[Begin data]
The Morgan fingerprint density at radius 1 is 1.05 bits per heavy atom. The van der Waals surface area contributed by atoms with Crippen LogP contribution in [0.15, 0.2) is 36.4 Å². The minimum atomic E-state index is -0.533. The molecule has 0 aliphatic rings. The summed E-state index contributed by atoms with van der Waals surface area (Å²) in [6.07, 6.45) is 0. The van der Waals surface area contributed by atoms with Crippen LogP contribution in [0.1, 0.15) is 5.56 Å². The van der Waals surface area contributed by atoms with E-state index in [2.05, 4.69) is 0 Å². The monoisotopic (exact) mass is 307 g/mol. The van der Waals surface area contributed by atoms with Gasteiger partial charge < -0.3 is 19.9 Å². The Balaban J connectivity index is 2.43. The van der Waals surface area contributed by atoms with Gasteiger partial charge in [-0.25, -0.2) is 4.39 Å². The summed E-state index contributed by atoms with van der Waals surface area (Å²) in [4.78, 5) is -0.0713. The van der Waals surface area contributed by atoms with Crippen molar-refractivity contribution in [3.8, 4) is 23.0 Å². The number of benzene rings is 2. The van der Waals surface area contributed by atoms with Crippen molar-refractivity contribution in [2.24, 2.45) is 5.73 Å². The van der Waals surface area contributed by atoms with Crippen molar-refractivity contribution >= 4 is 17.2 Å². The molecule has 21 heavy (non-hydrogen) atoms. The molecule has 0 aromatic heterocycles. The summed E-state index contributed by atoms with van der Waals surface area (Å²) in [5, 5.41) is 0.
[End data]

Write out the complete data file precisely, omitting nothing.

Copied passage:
The Morgan fingerprint density at radius 1 is 1.05 bits per heavy atom. The van der Waals surface area contributed by atoms with Crippen LogP contribution in [0.15, 0.2) is 36.4 Å². The minimum atomic E-state index is -0.533. The molecule has 0 aliphatic rings. The summed E-state index contributed by atoms with van der Waals surface area (Å²) in [6.07, 6.45) is 0. The van der Waals surface area contributed by atoms with Crippen LogP contribution in [0.1, 0.15) is 5.56 Å². The van der Waals surface area contributed by atoms with E-state index in [2.05, 4.69) is 0 Å². The monoisotopic (exact) mass is 307 g/mol. The van der Waals surface area contributed by atoms with Gasteiger partial charge < -0.3 is 19.9 Å². The Balaban J connectivity index is 2.43. The van der Waals surface area contributed by atoms with Gasteiger partial charge in [-0.25, -0.2) is 4.39 Å². The summed E-state index contributed by atoms with van der Waals surface area (Å²) in [4.78, 5) is -0.0713. The van der Waals surface area contributed by atoms with Crippen molar-refractivity contribution in [3.8, 4) is 23.0 Å². The number of benzene rings is 2. The van der Waals surface area contributed by atoms with Crippen molar-refractivity contribution in [2.24, 2.45) is 5.73 Å². The van der Waals surface area contributed by atoms with Crippen molar-refractivity contribution >= 4 is 17.2 Å². The molecule has 21 heavy (non-hydrogen) atoms. The molecule has 0 aromatic heterocycles. The summed E-state index contributed by atoms with van der Waals surface area (Å²) in [5, 5.41) is 0.